SINGAPORE - It is imperative that the United States not just sign but also ratify the Trans-Pacific Partnership (TPP), as failing to do so would call into question its commitment to Asia, Prime Minister Lee Hsien Loong said on Thursday.
He asserted that the free trade pact, which covers 12 nations including Singapore and the US, goes beyond being a trade instrument, arguing that it is integral to America's strategic influence in the Asia-Pacific.
Concluding and ratifying the landmark pact would lend weight to the US pledge to rebalance its foreign policy towards Asia at a time of fast-moving geopolitical developments and a host of multilateral trade deals in the region.
If the US lets the ball drop on the TPP, it could lose "a great deal", Mr Lee said in an interview with Singapore media to wrap up what he called a "productive" trip to Washington and New York.
"If you're not even prepared to do the TPP, it calls into question the whole story of your commitment and your engagement. And I think it would be very, very damaging," he added.
Based on his discussions this week with top US officials, including President Barack Obama, Vice-President Joe Biden and National Security Adviser Susan Rice, Mr Lee felt the administration was "completely convinced" of the TPP's importance in deepening US relations with Asia.
"When I was... calling on Susan Rice, President Obama dropped in for a few minutes and we talked, and the TPP was foremost on his mind," Mr Lee said.
But not all the lawmakers he met were equally committed to the pact, he noted.
"What we need to be able to know is that between the administration and Congress, and the American people, they can work together to deliver the ratification... once the deal is sealed."
Mr Obama hopes a deal can be reached by November, when he will visit the region to attend the Apec summit in China, the East Asia summit in Myanmar and the G-20 summit in Australia.
The TPP talks are taking place amid a series of rapid shifts in Asia that threaten to undermine America's influence there.
Trade deals that exclude the US are being negotiated, such as the China-backed Regional Comprehensive Economic Partnership (RCEP), which will include ASEAN, Japan, South Korea, Australia, New Zealand and India. Scheduled for completion next year and covering a third of the world economy, the RCEP "will have some heft and substance", Mr Lee said.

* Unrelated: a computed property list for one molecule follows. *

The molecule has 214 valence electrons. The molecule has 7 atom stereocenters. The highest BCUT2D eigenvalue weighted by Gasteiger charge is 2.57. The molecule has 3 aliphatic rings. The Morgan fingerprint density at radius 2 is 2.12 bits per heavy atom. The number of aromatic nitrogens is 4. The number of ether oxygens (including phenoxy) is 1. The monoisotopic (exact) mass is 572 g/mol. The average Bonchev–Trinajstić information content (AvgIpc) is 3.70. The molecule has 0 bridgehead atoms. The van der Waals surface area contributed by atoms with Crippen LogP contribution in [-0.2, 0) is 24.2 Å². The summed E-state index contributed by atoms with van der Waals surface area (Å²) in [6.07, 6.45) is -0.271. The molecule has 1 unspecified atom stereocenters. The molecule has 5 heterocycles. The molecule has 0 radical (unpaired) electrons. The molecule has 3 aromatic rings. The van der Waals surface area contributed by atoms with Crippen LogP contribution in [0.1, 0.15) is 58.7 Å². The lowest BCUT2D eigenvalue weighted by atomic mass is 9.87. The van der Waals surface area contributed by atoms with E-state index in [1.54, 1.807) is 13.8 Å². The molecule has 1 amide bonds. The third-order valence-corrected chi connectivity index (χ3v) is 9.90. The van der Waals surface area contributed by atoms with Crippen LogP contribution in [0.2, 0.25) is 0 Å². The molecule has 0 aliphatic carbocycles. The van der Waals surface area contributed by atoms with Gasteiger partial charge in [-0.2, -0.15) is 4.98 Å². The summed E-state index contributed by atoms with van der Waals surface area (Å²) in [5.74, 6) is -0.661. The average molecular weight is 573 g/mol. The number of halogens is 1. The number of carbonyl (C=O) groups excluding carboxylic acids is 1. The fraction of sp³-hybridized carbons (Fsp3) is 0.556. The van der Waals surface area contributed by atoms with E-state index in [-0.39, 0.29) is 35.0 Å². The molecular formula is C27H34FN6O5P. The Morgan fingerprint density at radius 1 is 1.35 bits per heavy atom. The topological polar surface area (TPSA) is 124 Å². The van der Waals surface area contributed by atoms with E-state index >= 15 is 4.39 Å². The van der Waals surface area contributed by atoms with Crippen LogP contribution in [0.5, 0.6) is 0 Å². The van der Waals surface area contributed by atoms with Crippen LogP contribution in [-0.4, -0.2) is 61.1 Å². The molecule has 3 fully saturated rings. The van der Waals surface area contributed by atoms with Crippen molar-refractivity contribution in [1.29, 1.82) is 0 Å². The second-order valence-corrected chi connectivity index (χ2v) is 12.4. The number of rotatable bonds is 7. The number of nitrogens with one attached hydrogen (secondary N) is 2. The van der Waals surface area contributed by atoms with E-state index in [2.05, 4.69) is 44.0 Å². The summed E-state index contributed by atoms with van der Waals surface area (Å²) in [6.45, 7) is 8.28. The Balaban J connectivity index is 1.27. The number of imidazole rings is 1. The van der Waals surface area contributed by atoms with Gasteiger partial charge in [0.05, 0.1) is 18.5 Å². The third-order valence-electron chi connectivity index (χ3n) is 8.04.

"So the region is moving. So if America is not moving, you may be part of the game but you're not in play," he added.
Meanwhile, China's growing economic and military might is posing challenges for Washington, seen as the only effective counterbalance to Beijing in Asia.
Mr Lee said the US is watching China's moves in the South China Sea, where it is staking territorial claims that overlap with those of some other Asian countries.
"This is an important interest for all of us, and we want it to be worked out in a satisfactory way for all of the participants, which means compromises have to be made," he added. "But at the same time, we also want stable US-China relations - the most important bilateral relationship in the world. And the two are not mutually exclusive, but you have to manage both sides."
During his trip, he launched Temasek Holdings' new office in New York and spoke with US business leaders. On whether American firms are concerned about doing business in Singapore amid the foreign labour curbs, he said they still have "a lot of desire to do more in Singapore".
Noting that the US also faces immigration issues, he said he had explained the trade-offs in Singapore's labour policy.
"I think I convinced them that we very much had in mind the importance of keeping the economy vibrant and (being) able to grow and improve year by year."
This article was first published on June 28, 2014.
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